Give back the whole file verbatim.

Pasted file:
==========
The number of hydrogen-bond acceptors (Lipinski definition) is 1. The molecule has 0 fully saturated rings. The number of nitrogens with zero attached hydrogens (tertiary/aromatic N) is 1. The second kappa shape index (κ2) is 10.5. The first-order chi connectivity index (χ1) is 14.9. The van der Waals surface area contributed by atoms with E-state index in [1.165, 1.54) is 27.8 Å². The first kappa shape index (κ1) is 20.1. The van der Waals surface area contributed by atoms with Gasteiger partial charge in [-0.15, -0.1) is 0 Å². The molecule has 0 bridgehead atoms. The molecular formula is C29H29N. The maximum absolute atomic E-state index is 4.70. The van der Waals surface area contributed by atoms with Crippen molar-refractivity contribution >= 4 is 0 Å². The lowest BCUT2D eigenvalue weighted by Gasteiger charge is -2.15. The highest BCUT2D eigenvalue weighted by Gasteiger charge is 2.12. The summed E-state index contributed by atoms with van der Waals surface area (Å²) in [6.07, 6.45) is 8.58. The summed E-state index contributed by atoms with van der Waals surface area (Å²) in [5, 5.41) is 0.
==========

The number of hydrogen-bond acceptors (Lipinski definition) is 1. The molecule has 0 fully saturated rings. The number of nitrogens with zero attached hydrogens (tertiary/aromatic N) is 1. The second kappa shape index (κ2) is 10.5. The first-order chi connectivity index (χ1) is 14.9. The van der Waals surface area contributed by atoms with E-state index in [1.165, 1.54) is 27.8 Å². The first kappa shape index (κ1) is 20.1. The van der Waals surface area contributed by atoms with Gasteiger partial charge in [-0.15, -0.1) is 0 Å². The molecule has 0 bridgehead atoms. The molecular formula is C29H29N. The maximum absolute atomic E-state index is 4.70. The van der Waals surface area contributed by atoms with Crippen molar-refractivity contribution >= 4 is 0 Å². The lowest BCUT2D eigenvalue weighted by Gasteiger charge is -2.15. The highest BCUT2D eigenvalue weighted by Gasteiger charge is 2.12. The summed E-state index contributed by atoms with van der Waals surface area (Å²) in [6.07, 6.45) is 8.58. The summed E-state index contributed by atoms with van der Waals surface area (Å²) in [5, 5.41) is 0.